Every year, I used to diligently write out my New Year’s Resolutions. Some years, the list was long, and other years, I decided to take it easy on myself and just put one or two items. One thing is always the same, on December 31, I take a look at what I wrote the year before to see how close I came to whatever my goals were. I took a look today, and interestingly, I only wrote 3 things last year and only one could truly be considered a resolution: 1) 2017 will be a year of change, 2) Change jobs (that’s all I wrote for that) and 3) Year of Yes.
The last sentence simply meant that I had to say yes to everything. Every time someone asked me to do something, I had to say yes, unless there was an excellent reason not to. I love trying new things and sometimes, it’s just about saying yes to an opportunity. That’s something that will be a lifelong goal for me – no is only permitted for things that are unhealthy, plain gross or criminal (no using crack, eating boogers or jumping out of a plane without a parachute), no meat (except chicken or fish – I can’t bear to) or no if there is a more urgent manner. Other than that, nothing is off the table.
The second statement, or the only resolution in the small list, change jobs, did happen. Along with that came a sense of work/life balance that I’ve never had. I now have the time to do things, be places, run errands and see my friends and family. Things that were once ignored are now seen. When I walk down the street, my head isn’t in my iPhone so that I can just answer one more email. I see things that were always there that I have never noticed before. Gone are the deep, dark circles that had a permanent residence under my eyes. I’m more present when I’m with people, and can actually pay attention to them without constantly checking my emails. I never have that harried, pressured feeling that I used to have, and that’s good for my health too. Unemployment was short – ten weeks – but, thoroughly enjoyable. It was busy in a way that I wasn’t expecting, but I did have time to take a course, meet up with friends and catch up on some life things that I had been putting off. I’ve always had the need to experience things and unemployment, weirdly, was something that I wanted to try out.
Last, but not least, the white elephant in the room – 2017 will be a year of change. I weirdly felt this last New Year’s Eve. Other than just the job, there have been sweeping changes that have mostly been out of my control and that some days felt like they may break my heart. When illness falls on people you love, in many ways, it hurts more deeply and profoundly than when it happens to you. When you are the patient, in many ways, you are steering your ship. What you do can help or hurt you. You know exactly how you feel and what you wish people would do for you.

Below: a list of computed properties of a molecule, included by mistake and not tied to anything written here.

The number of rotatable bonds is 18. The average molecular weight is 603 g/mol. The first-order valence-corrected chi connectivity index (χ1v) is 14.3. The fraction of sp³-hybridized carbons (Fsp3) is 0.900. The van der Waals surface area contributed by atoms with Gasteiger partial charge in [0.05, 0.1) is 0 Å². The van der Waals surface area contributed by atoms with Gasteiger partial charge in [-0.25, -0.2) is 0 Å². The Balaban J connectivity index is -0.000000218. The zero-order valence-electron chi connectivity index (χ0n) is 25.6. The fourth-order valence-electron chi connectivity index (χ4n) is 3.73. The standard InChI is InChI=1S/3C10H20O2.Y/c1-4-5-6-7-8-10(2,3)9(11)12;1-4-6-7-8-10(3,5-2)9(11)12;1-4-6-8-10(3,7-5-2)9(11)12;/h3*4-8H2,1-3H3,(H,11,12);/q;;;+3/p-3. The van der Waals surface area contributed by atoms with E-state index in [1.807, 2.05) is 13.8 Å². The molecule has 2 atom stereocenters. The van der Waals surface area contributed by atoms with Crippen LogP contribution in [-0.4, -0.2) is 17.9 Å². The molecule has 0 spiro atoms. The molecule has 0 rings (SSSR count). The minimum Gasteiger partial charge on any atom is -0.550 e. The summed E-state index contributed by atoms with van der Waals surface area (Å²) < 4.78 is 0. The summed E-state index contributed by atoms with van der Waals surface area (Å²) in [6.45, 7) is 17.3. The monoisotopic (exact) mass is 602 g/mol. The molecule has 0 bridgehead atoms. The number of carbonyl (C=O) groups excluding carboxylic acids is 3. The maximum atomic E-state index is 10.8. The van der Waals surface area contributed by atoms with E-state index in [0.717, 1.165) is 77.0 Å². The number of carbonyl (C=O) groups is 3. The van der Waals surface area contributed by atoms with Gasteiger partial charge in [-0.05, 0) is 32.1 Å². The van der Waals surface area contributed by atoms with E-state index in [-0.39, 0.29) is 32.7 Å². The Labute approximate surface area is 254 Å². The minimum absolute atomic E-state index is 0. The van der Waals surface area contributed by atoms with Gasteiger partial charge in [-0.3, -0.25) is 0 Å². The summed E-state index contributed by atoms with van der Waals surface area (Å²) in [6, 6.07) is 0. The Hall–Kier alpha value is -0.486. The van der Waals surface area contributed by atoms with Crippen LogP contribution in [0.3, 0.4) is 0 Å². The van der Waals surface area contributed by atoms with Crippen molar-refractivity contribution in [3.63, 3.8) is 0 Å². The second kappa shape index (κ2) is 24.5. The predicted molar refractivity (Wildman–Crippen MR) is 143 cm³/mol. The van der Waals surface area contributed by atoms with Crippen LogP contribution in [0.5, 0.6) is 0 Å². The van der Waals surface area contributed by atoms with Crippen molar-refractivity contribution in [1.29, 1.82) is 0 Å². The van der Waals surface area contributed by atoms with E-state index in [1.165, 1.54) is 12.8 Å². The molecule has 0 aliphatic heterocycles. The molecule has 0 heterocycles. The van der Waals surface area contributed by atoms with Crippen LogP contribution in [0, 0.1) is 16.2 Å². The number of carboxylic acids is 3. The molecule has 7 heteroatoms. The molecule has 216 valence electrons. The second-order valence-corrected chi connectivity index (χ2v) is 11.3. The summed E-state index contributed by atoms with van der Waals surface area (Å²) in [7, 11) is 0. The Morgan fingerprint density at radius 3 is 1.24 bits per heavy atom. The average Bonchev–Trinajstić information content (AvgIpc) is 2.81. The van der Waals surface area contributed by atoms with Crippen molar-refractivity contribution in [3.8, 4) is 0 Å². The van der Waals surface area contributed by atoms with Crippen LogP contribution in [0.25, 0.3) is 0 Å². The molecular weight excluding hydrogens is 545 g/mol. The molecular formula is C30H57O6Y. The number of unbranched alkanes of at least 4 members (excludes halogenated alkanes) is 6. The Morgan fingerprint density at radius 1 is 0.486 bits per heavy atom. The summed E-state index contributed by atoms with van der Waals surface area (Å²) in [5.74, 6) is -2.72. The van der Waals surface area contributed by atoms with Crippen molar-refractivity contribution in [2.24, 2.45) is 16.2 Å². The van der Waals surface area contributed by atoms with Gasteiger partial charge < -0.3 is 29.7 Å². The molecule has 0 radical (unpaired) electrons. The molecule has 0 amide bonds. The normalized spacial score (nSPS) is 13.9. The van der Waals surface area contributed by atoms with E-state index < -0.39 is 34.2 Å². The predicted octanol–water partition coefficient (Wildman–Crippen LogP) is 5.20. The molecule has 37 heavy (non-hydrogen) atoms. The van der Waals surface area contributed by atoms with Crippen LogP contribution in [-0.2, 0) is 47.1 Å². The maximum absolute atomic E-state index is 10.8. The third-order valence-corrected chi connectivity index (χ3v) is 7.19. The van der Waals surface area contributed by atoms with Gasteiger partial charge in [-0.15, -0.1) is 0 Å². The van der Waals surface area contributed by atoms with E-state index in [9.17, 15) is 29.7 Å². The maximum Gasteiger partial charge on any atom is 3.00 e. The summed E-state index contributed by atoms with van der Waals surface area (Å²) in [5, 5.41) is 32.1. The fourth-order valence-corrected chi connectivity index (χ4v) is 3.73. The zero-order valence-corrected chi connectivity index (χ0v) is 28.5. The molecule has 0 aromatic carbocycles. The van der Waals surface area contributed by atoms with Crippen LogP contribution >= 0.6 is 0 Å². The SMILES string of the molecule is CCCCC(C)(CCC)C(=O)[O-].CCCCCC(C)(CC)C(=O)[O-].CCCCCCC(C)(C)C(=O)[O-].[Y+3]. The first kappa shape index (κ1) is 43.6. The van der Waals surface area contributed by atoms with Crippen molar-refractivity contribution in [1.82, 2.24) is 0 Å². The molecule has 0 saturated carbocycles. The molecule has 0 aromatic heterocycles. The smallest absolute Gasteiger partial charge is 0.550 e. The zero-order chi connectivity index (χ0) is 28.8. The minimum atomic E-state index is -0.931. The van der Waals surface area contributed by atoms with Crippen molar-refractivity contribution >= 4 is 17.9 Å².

When you are the observer and sometime care giver, it’s a different case. You have to learn everything without a manual. You become adept at things that you probably never wanted to learn. You have to accept things for what they are, and give yourself time to get to the point of acceptance. Like the patient, your life changes in ways that you never wanted, but unlike the patient, you have to step aside and realize that you aren’t the important person in the equation – you are a support system that needs to learn how to take care of yourself while putting yourself second. You have to be optimistic enough to know that there will be days that are good, and prepared to know that there will be some days that will be very, very bad where you feel helpless or even worse, hopeless, only to bounce back again. Sometimes knowing that you will feel happy again, you will laugh again and you will get through the worst days does help. So does knowing that you have people that care and support you.
The most important lesson that I’ve learned this year and that I will carry with me forever, is that people don’t always know how important that they are to you. I’ve never been the best at telling people how much they mean to me. I force myself at times, but in general, I don’t do it often enough. It’s so cliche, but you never know what can happen in life and how important of a message this is for someone to hear. I’m going to be kind to myself this year and not bog myself down with too many resolutions, but one thing that I will try to be better at is letting people know what they mean to me and be there for them if they need a shoulder to cry on. Some days, the support that I received was beyond what I was expecting, and I’m very grateful.
Whether I know you or you just drop by to read my little blog, I’m wishing you and your loved ones a happy, healthy 2018!